Regular washing is the best way to protect a car’s finish and to ward off rust. Air pollutants, road salt, bird droppings and other contaminants can break down a vehicle’s protective coating, leaving a dull surface that is vulnerable to corrosion. With a few basic supplies, and a little effort, a car owner can keep a vehicle’s new shine for years to come.
To wash your vehicle, select a day with no rain in the forecast and work in a location out of direct sunlight. Throughout the process, the car must remain wet to avoid spotting. Select a detergent specifically designed for auto surfaces. Dish soap, which is designed to cut through grease, can strip away car wax and damage rubber trims. Use microfiber or chamois cloth, or a microfiber cleaning mitt, as regular terry cloth towels do not pick up dirt, instead they just push the dirt around.
Pre-treat baked-on grime, bugs, and tar with undiluted car wash soap. A spray bottle works well for this step. The wheels tend to gather the most dirt and dust. They will need to soak for about 15 minutes. An accumulation of brake dust, which is normal with semi-metallic brakes, may require a special product designed for cleaning wheels. Give the vehicle a preliminary rinse to remove loose dirt particles that could scratch the surface. Open the truck and hood to remove dirt and leaves that may have lodged in the seams, and clear any debris from the windshield gutter beneath the wipers.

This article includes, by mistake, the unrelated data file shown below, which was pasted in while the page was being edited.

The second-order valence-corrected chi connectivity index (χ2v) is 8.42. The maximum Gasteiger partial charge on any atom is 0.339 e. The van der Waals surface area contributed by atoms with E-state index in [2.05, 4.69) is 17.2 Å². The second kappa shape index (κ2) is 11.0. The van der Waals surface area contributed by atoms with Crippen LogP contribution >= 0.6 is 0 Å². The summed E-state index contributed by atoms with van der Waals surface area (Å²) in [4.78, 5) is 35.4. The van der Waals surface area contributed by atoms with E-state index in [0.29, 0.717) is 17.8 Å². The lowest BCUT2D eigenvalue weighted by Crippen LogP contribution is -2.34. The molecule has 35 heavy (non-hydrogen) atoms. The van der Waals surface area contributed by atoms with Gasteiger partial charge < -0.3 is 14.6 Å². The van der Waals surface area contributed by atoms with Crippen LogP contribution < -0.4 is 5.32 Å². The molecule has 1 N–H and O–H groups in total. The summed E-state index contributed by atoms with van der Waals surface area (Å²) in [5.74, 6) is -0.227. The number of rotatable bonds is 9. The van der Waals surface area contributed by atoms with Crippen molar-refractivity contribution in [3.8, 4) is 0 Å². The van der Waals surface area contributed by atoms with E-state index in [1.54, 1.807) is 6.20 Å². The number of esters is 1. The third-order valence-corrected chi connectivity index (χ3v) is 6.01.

Fill a bucket with water and add the recommended amount of car wash soap. Fill a second bucket with water to use for rinsing the cleaning cloth or mitt. Having this second bucket prevents the soapy wash water from becoming contaminated with dirt.
With the soapy water, wash a small section of the car; rinse out the cleaning cloth with the clear water, then load the cloth up with soapy water to wash the next section. Start from the top of the car and work down to the rocker panels and bumpers. Do not scrub hard, as this will grind any loose dirt into the car’s finish and create scratches.
After the entire car has been soaped, give it a final rinse with a gentle stream of water from the hose, beginning at the top of the car and working down. To prevent water spots, dry the car with an absorbent chamois or microfiber cloth. Drag the cloth over the vehicle surface to absorb the water, then dry crevices with a microfiber towel. Be sure to dry doorjambs and the areas under the hood and truck lid.
Ideally, a car driven daily should be washed once a week. This simple process will help a vehicle retain value, protecting the car owner’s investment.